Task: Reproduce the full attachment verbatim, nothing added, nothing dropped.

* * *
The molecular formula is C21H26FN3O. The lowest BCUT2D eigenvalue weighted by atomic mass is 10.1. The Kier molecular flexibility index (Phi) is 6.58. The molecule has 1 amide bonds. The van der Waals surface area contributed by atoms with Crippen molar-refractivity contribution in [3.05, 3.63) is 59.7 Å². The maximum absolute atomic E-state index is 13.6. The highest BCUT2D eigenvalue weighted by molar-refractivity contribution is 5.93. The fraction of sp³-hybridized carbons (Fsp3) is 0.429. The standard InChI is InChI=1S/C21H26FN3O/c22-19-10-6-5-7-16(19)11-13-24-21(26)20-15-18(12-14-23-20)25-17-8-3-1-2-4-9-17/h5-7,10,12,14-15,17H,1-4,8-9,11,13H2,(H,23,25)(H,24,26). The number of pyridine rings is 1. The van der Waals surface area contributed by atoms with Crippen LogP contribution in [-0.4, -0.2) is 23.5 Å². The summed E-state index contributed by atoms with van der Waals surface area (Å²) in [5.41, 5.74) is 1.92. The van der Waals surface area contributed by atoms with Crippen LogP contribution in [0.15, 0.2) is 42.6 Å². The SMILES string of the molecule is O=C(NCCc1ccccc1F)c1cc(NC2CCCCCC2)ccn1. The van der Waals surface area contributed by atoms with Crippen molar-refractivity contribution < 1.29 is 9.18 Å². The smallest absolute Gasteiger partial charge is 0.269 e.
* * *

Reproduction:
The molecular formula is C21H26FN3O. The lowest BCUT2D eigenvalue weighted by atomic mass is 10.1. The Kier molecular flexibility index (Phi) is 6.58. The molecule has 1 amide bonds. The van der Waals surface area contributed by atoms with Crippen molar-refractivity contribution in [3.05, 3.63) is 59.7 Å². The maximum absolute atomic E-state index is 13.6. The highest BCUT2D eigenvalue weighted by molar-refractivity contribution is 5.93. The fraction of sp³-hybridized carbons (Fsp3) is 0.429. The standard InChI is InChI=1S/C21H26FN3O/c22-19-10-6-5-7-16(19)11-13-24-21(26)20-15-18(12-14-23-20)25-17-8-3-1-2-4-9-17/h5-7,10,12,14-15,17H,1-4,8-9,11,13H2,(H,23,25)(H,24,26). The number of pyridine rings is 1. The van der Waals surface area contributed by atoms with Crippen LogP contribution in [-0.4, -0.2) is 23.5 Å². The summed E-state index contributed by atoms with van der Waals surface area (Å²) in [5.41, 5.74) is 1.92. The van der Waals surface area contributed by atoms with Crippen LogP contribution in [0.15, 0.2) is 42.6 Å². The SMILES string of the molecule is O=C(NCCc1ccccc1F)c1cc(NC2CCCCCC2)ccn1. The van der Waals surface area contributed by atoms with Crippen molar-refractivity contribution < 1.29 is 9.18 Å². The smallest absolute Gasteiger partial charge is 0.269 e.